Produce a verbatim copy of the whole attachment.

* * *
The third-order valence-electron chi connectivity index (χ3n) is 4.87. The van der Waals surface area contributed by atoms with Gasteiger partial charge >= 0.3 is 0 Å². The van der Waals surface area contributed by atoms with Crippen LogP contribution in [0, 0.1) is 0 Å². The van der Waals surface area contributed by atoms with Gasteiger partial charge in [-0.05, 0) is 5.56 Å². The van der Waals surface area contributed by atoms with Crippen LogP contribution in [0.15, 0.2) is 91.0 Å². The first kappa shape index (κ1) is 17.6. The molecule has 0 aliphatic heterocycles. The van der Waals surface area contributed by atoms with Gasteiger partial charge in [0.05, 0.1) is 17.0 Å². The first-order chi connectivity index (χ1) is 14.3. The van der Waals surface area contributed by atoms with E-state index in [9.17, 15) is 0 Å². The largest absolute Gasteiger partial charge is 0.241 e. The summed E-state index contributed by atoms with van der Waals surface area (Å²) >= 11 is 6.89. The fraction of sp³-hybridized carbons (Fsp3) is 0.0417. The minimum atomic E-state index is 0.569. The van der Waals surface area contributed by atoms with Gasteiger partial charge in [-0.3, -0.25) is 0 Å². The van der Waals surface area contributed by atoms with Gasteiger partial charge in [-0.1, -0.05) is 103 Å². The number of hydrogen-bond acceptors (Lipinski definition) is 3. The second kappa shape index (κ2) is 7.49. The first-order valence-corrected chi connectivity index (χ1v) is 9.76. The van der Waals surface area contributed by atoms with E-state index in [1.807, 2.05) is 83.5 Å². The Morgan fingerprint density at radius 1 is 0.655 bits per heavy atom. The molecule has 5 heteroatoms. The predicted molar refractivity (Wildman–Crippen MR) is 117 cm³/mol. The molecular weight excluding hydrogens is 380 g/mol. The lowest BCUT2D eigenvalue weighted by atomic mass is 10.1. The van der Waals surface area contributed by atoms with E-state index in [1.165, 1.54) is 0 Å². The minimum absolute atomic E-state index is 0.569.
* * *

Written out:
The third-order valence-electron chi connectivity index (χ3n) is 4.87. The van der Waals surface area contributed by atoms with Gasteiger partial charge >= 0.3 is 0 Å². The van der Waals surface area contributed by atoms with Crippen LogP contribution in [0, 0.1) is 0 Å². The van der Waals surface area contributed by atoms with Gasteiger partial charge in [-0.05, 0) is 5.56 Å². The van der Waals surface area contributed by atoms with Crippen LogP contribution in [0.15, 0.2) is 91.0 Å². The first kappa shape index (κ1) is 17.6. The molecule has 0 aliphatic heterocycles. The van der Waals surface area contributed by atoms with Gasteiger partial charge in [0.05, 0.1) is 17.0 Å². The first-order chi connectivity index (χ1) is 14.3. The van der Waals surface area contributed by atoms with E-state index in [9.17, 15) is 0 Å². The largest absolute Gasteiger partial charge is 0.241 e. The summed E-state index contributed by atoms with van der Waals surface area (Å²) >= 11 is 6.89. The fraction of sp³-hybridized carbons (Fsp3) is 0.0417. The minimum atomic E-state index is 0.569. The van der Waals surface area contributed by atoms with Gasteiger partial charge in [-0.3, -0.25) is 0 Å². The van der Waals surface area contributed by atoms with Gasteiger partial charge in [-0.1, -0.05) is 103 Å². The number of hydrogen-bond acceptors (Lipinski definition) is 3. The second kappa shape index (κ2) is 7.49. The first-order valence-corrected chi connectivity index (χ1v) is 9.76. The van der Waals surface area contributed by atoms with E-state index in [1.807, 2.05) is 83.5 Å². The Morgan fingerprint density at radius 1 is 0.655 bits per heavy atom. The molecule has 5 heteroatoms. The predicted molar refractivity (Wildman–Crippen MR) is 117 cm³/mol. The molecular weight excluding hydrogens is 380 g/mol. The lowest BCUT2D eigenvalue weighted by atomic mass is 10.1. The van der Waals surface area contributed by atoms with E-state index in [1.165, 1.54) is 0 Å². The minimum absolute atomic E-state index is 0.569.